Often, the applicants are told to get their LVN/LPN first to increase their chances of getting in using the transition route. These are applicants who have all of their basics for the ADN program with high GPAs. I've got a friend who even had all of her basics for BSN and still didn't get in!

    Most of the LVN students in my area are using it as a stepping stone (it's become almost a pre-req) to ADN program and are VERY intelligent.

    I didn't have any basics entering LVN 11 years ago but let me tell you having the experience as a nurse and having the instruction I got in my vocational program certainly helped me in my basics (A&P, micro, patho, chemistry, etc). Probably my hardest classes were things that don't really have anything to do with nursing like my fine arts elective, theatre history, or my british lit. class.....lol.

    Anyways, don't know where I was goin' with this except to say, never doubt your worth!!!!!!!!
  11. by   5FrSilastic
    Quote from xmaxiex
    I just do not understand the whole orders thing ? I mean as an LPN are we less qualified than an RN to record what instructions the MD gives us . I totally think you should always have someone check your orders, yes. But why not another LPN ? Am I missing the point here?
    I think you are. The point is , that, the BON in each state decides that an RN is qualified to do this task. Rn's dont decide this, the facility doesnt decide this.The state government decides this. Why would you expect the same level of responsibility with less education/credentials?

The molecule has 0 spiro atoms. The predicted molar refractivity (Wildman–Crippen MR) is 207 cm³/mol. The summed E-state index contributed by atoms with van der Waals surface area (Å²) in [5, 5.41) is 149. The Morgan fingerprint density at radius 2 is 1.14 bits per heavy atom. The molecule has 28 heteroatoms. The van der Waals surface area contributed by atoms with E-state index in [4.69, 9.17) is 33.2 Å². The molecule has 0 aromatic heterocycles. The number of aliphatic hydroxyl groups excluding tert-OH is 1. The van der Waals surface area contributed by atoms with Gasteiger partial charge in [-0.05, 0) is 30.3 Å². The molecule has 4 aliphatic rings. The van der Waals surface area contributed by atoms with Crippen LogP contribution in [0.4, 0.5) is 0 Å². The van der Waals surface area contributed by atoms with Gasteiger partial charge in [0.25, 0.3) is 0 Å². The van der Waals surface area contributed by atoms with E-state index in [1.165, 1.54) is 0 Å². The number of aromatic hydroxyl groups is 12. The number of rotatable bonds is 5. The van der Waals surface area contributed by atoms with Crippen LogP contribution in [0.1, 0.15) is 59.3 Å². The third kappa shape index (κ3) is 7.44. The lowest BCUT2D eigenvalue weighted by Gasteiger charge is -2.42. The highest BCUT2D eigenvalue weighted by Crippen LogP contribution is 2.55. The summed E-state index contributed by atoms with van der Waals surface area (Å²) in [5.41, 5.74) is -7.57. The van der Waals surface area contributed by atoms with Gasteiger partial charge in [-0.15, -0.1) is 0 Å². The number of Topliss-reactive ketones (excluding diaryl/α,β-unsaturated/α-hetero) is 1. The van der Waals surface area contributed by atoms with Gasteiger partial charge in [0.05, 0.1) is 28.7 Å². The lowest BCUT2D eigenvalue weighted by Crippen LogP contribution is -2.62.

I have a question, for all LPN/LVN's who have similar questions such as xmaxiex: In your opinion, which limits should be set on your scope of practice as an LPN/LVN, vs an RN?
    Do you think you should obtain less education, but perform equal tasks?
    Please do not read this as sarcastic, I am asking a serious question. I ask because every LPN I come across, and I realize this is just my experience, gripes about these issues, however, to me, it seems cut and dry. In my area, there is one LPN training course, the next state over, the total length of the program is 8 months. All nursing programs are 3-4 YEARS in length, with at least an associates degree obtained, except for Diploma programs, which have 3 full years of clinical as well as college coursework. Where is the frustration/confusion coming from? Please help me understand your point of view........!!!!!!!
  12. by   5FrSilastic
    Quote from LPNer
    I have reread your frustration many times since you first posted it. I have read the responses and I have to admit, I am still at a loss. What state are you in?
    I can only think it has something to do with your facility and the administration not understanding BON regulations.